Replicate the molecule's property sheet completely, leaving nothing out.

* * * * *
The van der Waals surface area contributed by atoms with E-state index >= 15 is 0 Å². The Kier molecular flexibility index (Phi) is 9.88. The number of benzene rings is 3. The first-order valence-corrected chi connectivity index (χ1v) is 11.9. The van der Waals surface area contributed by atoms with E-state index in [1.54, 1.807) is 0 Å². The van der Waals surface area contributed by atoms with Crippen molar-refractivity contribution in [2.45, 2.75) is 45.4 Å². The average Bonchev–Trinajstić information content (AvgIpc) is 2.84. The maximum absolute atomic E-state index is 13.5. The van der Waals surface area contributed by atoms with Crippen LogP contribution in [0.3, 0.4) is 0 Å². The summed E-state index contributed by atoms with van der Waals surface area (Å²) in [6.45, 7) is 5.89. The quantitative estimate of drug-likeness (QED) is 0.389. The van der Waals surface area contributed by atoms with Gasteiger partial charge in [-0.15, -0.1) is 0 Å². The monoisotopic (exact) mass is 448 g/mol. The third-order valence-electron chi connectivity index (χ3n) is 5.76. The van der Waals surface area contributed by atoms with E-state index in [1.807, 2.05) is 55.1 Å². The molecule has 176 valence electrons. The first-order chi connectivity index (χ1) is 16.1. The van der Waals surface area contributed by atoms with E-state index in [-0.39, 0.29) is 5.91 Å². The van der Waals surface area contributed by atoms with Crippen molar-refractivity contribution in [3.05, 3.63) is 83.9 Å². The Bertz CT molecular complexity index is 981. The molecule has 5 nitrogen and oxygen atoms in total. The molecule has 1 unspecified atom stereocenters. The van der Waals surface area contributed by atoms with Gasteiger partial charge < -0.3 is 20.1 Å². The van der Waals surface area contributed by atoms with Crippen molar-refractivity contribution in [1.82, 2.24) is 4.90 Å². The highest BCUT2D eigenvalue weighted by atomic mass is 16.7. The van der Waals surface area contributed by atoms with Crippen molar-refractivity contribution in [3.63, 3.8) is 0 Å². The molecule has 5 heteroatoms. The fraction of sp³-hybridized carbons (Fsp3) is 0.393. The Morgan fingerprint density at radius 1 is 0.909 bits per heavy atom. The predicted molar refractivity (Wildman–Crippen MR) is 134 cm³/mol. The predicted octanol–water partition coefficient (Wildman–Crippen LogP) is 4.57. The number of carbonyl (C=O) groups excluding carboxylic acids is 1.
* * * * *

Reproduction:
The van der Waals surface area contributed by atoms with E-state index >= 15 is 0 Å². The Kier molecular flexibility index (Phi) is 9.88. The number of benzene rings is 3. The first-order valence-corrected chi connectivity index (χ1v) is 11.9. The van der Waals surface area contributed by atoms with E-state index in [1.54, 1.807) is 0 Å². The van der Waals surface area contributed by atoms with Crippen molar-refractivity contribution in [2.45, 2.75) is 45.4 Å². The average Bonchev–Trinajstić information content (AvgIpc) is 2.84. The maximum absolute atomic E-state index is 13.5. The van der Waals surface area contributed by atoms with Crippen LogP contribution in [0.3, 0.4) is 0 Å². The summed E-state index contributed by atoms with van der Waals surface area (Å²) in [6.45, 7) is 5.89. The quantitative estimate of drug-likeness (QED) is 0.389. The van der Waals surface area contributed by atoms with Gasteiger partial charge in [-0.15, -0.1) is 0 Å². The monoisotopic (exact) mass is 448 g/mol. The third-order valence-electron chi connectivity index (χ3n) is 5.76. The van der Waals surface area contributed by atoms with E-state index in [1.807, 2.05) is 55.1 Å². The molecule has 176 valence electrons. The first-order chi connectivity index (χ1) is 16.1. The van der Waals surface area contributed by atoms with E-state index in [-0.39, 0.29) is 5.91 Å². The van der Waals surface area contributed by atoms with Crippen molar-refractivity contribution in [3.05, 3.63) is 83.9 Å². The Bertz CT molecular complexity index is 981. The molecule has 5 nitrogen and oxygen atoms in total. The molecule has 1 unspecified atom stereocenters. The van der Waals surface area contributed by atoms with Gasteiger partial charge < -0.3 is 20.1 Å². The van der Waals surface area contributed by atoms with Crippen molar-refractivity contribution in [1.82, 2.24) is 4.90 Å². The highest BCUT2D eigenvalue weighted by atomic mass is 16.7. The van der Waals surface area contributed by atoms with Crippen molar-refractivity contribution in [3.63, 3.8) is 0 Å². The molecule has 5 heteroatoms. The fraction of sp³-hybridized carbons (Fsp3) is 0.393. The Morgan fingerprint density at radius 1 is 0.909 bits per heavy atom. The predicted molar refractivity (Wildman–Crippen MR) is 134 cm³/mol. The predicted octanol–water partition coefficient (Wildman–Crippen LogP) is 4.57. The number of carbonyl (C=O) groups excluding carboxylic acids is 1.